Tips for Doing a Self-Assigned Photo Learning Project

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Robin Nichols
Robin Nichols

Many years ago, I read an interesting article about a self assigned project in National Geographic magazine.

It was about a guy who, for reasons that escape me now, was destined to move from the city to the wilderness.

I don’t recall if this was a work-based move or if it was just because he wanted a change of scenery, but I do remember that he specifically set himself a daily photographic challenge to make one interesting image each day.

I sort of scoffed at this idea because I thought at the time it wasn’t much, until I went on to read that he was using an old view camera to do this – essentially a mechanical camera designed to shoot only one frame at a time onto 5×4-inch sheet film.

Because these cameras take time to set up, compose, and shoot – plus it was revealed he limited himself to one sheet of film a day – I began to appreciate the difficulty of making that goal come true.

And of course, don’t forget that this was in pre-digital days, so unless he spent a lot of time on shooting Polaroids (single shot positive film used to check exposure, lighting and composition) before exposing his sheet of real film, he’d have to be very thoughtful of the entire photographic process, from lighting to composition, to exposure, and ultimately to achieving his goal.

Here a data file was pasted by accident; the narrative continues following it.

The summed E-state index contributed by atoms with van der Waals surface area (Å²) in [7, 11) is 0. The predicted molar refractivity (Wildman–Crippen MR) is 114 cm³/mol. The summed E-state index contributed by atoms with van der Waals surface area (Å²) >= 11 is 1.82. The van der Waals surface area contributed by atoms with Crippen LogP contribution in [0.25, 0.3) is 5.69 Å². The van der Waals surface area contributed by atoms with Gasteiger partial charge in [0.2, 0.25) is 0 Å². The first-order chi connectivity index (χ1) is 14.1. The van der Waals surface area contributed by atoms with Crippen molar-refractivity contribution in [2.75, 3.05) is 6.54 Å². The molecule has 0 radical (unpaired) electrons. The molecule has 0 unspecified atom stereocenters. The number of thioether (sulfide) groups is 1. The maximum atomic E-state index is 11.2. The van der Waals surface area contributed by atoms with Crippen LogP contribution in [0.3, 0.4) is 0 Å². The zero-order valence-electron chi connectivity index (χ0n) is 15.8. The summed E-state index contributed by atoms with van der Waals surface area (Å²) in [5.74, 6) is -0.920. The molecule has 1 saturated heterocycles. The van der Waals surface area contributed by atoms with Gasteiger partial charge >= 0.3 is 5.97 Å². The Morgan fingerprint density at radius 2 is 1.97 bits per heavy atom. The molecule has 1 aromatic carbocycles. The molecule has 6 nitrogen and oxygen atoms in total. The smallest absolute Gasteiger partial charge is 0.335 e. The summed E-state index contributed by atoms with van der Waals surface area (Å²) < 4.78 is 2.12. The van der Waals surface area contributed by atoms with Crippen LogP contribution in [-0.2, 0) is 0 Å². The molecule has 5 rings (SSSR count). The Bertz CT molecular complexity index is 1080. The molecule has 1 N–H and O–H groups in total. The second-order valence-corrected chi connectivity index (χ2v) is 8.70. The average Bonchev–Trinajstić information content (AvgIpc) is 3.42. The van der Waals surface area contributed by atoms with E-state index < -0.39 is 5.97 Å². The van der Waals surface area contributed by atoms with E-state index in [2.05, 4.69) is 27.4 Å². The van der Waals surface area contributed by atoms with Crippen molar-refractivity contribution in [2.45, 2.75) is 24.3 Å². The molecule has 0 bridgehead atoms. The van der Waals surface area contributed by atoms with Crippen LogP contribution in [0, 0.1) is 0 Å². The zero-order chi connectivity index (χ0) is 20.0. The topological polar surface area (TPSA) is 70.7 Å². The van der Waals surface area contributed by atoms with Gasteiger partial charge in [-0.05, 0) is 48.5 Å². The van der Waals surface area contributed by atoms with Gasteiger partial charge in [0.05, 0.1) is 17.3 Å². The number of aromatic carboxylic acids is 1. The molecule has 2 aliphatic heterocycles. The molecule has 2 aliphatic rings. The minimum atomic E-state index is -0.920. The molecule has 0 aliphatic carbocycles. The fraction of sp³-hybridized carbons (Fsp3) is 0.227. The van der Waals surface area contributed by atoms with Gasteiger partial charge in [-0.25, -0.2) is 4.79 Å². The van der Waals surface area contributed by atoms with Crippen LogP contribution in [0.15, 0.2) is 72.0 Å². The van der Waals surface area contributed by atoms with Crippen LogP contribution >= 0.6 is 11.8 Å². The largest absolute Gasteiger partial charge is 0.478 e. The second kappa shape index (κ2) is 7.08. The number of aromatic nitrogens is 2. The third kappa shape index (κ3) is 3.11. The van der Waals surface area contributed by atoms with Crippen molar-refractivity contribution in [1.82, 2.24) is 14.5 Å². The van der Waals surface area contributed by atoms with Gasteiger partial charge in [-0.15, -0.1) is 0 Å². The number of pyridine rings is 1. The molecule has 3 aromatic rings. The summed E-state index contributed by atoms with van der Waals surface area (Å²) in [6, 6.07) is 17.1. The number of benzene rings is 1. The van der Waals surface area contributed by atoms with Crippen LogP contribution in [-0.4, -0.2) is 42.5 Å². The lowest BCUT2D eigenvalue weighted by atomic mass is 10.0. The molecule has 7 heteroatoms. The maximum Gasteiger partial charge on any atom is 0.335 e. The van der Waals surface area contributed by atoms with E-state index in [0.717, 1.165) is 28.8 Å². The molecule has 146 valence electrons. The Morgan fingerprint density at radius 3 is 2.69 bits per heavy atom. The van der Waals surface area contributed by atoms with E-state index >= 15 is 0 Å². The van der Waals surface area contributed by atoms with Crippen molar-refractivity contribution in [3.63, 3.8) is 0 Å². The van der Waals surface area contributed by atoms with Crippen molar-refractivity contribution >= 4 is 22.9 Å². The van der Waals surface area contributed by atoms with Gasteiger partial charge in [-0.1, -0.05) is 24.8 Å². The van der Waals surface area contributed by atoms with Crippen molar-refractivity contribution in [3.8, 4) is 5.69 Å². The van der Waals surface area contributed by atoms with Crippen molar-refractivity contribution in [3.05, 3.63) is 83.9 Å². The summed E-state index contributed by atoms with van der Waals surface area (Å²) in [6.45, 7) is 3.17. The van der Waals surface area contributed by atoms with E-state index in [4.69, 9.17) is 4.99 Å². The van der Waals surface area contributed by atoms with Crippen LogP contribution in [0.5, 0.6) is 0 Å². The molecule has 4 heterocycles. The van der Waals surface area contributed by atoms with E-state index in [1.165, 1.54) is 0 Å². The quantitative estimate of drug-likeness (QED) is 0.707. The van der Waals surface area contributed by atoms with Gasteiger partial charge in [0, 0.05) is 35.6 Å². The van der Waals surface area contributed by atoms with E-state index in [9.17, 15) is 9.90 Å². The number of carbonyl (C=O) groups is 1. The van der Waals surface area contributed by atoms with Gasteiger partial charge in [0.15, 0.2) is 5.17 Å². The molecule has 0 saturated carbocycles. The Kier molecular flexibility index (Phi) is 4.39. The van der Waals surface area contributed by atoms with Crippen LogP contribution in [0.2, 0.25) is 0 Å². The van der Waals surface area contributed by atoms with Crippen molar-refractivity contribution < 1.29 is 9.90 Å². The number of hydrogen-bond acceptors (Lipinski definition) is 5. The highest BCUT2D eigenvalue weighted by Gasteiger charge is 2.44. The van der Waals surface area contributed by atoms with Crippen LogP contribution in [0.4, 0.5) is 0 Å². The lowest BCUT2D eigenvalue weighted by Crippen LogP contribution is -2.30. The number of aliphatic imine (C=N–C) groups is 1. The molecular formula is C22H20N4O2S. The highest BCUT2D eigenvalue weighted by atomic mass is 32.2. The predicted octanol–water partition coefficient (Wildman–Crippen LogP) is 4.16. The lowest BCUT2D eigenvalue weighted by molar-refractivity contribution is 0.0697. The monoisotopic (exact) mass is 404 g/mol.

On reflection this shooting process seems to be the direct opposite of how most photographers work today.

One challenging self-assigned project could be to document something that’s right in front of you: your own home town. In a world where many of us travel extensively, recording your home environment can be a surprising challenge. Photograph by Robin Nichols

With digital, we have a Polaroid-type function built into the camera in the form of an almost instant pictorial result.